Recent studies conducted in the natural habitats of songbirds have provided new insights into the neural mechanisms of turn–taking. For example, female and male plain–tailed wrens (Pheugopedius euophrys) sing a duet that is so precisely timed it sounds as if a single bird is singing. In this review, we discuss our studies examining the sensory and motor cues that pairs of wrens use to coordinate the rapid alternation of syllable production. Our studies included behavioral measurements of freely–behaving wrens in their natural habitat and neurophysiological experiments conducted in awake and anesthetized individuals at field sites in Ecuador. These studies show that each partner has a pattern-generating circuit in their brain that is linked via acoustic feedback between individuals. A similar control strategy has been described in another species of duetting songbird, white–browed sparrow–weavers (Plocepasser mahali). Interestingly, the combination of neurophysiological results from urethane-anesthetized and awake wrens suggest a role for inhibition in coordinating the timing of turn–taking. Finally, we highlight some of the unique challenges of conducting these experiments at remote field sites.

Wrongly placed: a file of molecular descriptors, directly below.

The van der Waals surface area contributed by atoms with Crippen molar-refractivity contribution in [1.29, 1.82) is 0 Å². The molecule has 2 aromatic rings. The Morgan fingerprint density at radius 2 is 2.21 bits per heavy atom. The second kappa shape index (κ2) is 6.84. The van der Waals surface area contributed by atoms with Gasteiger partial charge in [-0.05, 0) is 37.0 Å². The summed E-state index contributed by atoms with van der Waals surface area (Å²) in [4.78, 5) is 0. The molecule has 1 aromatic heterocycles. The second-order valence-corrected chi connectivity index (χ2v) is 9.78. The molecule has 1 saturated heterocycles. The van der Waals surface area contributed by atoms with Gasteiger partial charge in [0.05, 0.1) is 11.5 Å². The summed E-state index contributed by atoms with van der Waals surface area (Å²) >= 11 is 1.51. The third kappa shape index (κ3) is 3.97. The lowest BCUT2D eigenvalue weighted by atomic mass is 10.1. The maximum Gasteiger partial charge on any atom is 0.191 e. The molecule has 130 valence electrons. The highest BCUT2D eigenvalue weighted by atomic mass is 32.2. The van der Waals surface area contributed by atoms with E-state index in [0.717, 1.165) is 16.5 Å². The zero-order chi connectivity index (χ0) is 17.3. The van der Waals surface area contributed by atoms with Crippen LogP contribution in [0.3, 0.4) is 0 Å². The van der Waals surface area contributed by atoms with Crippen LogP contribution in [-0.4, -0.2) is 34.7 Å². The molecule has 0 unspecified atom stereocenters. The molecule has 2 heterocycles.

All Science Journal Classification (ASJC) codes
- Neuroscience (miscellaneous)
- Sensory Systems
- Cognitive Neuroscience
- Cellular and Molecular Neuroscience
- auditory feedback
- central pattern generator